Neuberger Berman unveils hybrid bond fund

Neuberger Berman Corporate Hybrid fund launches with $21m.

 

Invest-Performance-Portfolio-Fixed-Income-Graph-700x450.jpgNeuberger Berman has launched a corporate hybrid bond fund.

The investment manager, which currently manages about $500m in corporate hybrid mandates for Japanese institutional clients, says the asset class is “under-appreciated” but boasts strong liquidity, attractive yields and a buoyant new issue market.

The Neuberger Berman Corporate Hybrid fund, which has a Ucits structure, launched today and was seeded with $21m (£14m). The fund will be available to UK investors in the near future.

Investment grade credit portfolio managers Julian Marks and David Brown are running the portfolio.

Marks says: “The hybrid universe offers an opportunity to access investment grade names whilst earning returns commensurate with the high yield market. The incremental yield offered relative to senior unsecured debt presents an attractive way of enhancing performance in the current low-yield environment.”

Neuberger Berman says liquidity is strong in the $120bn corporate hybrid bond market and interest in the asset class is increasing, with new issuance of $25bn to $30bn forecast each year “for the foreseeable future”.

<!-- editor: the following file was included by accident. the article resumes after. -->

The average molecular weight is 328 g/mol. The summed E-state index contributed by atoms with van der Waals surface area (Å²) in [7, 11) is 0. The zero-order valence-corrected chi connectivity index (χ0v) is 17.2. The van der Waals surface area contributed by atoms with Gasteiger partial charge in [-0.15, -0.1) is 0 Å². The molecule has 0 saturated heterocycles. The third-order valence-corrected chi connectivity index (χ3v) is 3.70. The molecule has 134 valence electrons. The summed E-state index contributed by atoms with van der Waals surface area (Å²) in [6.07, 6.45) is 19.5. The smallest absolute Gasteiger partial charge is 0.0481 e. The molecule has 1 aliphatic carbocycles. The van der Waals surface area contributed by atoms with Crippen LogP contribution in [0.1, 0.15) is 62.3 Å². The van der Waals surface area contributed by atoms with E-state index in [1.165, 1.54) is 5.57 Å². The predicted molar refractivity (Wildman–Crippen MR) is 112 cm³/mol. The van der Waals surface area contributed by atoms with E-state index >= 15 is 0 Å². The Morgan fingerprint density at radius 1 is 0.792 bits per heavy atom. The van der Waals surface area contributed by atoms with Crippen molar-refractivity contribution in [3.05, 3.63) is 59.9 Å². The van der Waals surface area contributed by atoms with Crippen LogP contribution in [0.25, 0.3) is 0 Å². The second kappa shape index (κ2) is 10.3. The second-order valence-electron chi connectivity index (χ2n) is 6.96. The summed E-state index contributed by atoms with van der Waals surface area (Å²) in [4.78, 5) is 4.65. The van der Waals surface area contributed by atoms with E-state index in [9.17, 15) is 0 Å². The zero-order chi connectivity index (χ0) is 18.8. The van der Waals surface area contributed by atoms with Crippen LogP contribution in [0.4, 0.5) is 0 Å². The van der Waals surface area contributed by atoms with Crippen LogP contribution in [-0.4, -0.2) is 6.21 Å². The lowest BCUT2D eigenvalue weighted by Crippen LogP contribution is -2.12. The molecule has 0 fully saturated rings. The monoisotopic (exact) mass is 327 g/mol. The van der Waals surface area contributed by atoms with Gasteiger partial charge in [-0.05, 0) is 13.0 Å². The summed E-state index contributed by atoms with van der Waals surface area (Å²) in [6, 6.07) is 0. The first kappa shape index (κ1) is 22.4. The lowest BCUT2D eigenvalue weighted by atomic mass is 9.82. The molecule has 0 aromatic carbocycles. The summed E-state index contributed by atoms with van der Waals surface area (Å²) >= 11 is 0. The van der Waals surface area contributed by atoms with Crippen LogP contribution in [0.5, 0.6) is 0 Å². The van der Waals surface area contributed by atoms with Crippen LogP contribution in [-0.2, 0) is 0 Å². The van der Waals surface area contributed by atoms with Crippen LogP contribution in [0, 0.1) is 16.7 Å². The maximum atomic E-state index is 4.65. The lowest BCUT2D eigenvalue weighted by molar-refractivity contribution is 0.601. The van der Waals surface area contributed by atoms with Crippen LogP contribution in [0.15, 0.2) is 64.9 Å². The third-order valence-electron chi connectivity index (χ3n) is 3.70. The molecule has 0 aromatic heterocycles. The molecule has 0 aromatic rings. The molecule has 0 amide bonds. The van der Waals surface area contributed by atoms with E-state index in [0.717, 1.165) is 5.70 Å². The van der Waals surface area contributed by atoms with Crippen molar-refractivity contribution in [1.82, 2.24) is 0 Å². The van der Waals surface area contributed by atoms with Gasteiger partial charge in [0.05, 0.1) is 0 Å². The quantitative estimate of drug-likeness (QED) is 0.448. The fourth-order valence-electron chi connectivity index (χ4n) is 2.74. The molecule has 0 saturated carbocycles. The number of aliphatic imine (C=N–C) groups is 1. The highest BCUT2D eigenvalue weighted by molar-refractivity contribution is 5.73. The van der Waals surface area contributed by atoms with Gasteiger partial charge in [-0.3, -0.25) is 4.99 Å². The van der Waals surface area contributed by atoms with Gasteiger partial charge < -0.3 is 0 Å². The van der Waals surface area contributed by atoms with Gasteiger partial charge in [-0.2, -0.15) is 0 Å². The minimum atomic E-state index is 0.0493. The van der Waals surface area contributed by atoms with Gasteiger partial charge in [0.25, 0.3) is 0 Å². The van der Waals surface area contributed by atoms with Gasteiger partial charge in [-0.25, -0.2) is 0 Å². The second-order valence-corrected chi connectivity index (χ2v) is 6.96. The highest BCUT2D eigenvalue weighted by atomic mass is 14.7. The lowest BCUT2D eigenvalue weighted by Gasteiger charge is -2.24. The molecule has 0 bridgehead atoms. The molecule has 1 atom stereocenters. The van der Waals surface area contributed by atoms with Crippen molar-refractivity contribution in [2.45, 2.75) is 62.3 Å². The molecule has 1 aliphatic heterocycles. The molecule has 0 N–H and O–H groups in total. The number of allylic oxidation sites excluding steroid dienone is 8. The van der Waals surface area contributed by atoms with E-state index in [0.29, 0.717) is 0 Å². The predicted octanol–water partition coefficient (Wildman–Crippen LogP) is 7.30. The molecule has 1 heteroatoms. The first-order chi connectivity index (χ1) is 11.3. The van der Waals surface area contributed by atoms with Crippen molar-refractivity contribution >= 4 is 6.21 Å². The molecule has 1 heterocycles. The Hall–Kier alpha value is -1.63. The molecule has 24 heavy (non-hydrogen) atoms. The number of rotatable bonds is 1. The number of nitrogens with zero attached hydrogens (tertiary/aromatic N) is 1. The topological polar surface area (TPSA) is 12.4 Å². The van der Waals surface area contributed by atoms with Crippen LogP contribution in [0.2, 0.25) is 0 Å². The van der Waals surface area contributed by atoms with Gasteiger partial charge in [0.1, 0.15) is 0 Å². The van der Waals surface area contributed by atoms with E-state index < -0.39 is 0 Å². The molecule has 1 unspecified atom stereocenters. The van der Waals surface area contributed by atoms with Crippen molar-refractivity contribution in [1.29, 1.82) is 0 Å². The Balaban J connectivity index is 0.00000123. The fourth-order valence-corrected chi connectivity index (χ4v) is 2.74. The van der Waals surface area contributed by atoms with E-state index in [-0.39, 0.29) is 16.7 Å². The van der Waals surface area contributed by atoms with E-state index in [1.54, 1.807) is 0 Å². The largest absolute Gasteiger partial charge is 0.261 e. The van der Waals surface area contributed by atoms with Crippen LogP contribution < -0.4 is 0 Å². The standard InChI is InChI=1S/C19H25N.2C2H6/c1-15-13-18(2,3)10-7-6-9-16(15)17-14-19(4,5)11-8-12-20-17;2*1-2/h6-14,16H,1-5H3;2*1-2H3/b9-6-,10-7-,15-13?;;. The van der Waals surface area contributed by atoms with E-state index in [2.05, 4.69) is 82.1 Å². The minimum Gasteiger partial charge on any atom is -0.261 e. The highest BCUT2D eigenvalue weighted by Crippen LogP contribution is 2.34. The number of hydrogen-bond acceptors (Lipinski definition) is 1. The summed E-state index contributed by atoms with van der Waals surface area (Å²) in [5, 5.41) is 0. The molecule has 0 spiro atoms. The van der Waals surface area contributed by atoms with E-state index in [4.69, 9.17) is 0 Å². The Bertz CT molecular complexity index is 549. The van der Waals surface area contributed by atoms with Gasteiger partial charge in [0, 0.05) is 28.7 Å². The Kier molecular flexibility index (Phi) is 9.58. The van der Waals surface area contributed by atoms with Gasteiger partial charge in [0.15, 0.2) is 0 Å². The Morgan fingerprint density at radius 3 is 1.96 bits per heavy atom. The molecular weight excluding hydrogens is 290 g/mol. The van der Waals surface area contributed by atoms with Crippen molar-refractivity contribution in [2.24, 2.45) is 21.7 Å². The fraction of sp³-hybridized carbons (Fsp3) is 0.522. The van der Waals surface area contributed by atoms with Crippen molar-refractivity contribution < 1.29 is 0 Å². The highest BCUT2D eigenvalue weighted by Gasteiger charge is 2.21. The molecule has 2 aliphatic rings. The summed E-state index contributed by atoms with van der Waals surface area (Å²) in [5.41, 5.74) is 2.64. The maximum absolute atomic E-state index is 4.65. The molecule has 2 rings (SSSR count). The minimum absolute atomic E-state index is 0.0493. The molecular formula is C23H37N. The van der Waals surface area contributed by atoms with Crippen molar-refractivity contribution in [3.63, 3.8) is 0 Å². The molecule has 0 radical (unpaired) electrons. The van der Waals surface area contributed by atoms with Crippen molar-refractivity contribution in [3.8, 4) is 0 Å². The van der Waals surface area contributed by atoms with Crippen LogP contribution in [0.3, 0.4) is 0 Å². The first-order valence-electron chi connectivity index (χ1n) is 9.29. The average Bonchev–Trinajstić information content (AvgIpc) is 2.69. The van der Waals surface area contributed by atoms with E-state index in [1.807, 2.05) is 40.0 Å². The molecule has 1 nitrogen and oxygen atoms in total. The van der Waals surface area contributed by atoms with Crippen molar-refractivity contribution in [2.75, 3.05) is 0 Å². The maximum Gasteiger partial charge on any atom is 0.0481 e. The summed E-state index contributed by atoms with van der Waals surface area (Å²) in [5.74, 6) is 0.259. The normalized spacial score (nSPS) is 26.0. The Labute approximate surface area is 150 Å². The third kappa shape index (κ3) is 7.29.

Marks says the bonds are currently trading on average over 100bps below fair value, and the large amount of new issuance is set to continue at a discount, boosting returns.

He adds: “We believe this is a compelling time to invest in this under-appreciated asset class which should continue to provide a rich source of alpha over the long-term.

“The market continues to grow in significance, attracting increasing attention from a variety of market participants, including both investment grade and high yield investors and those that are benchmark aware as well as absolute return-focused. The attractive initial yields, some spread tightening over time, a buoyant new issue market as well as ample security selection opportunities should ensure that investors do well over the long run.”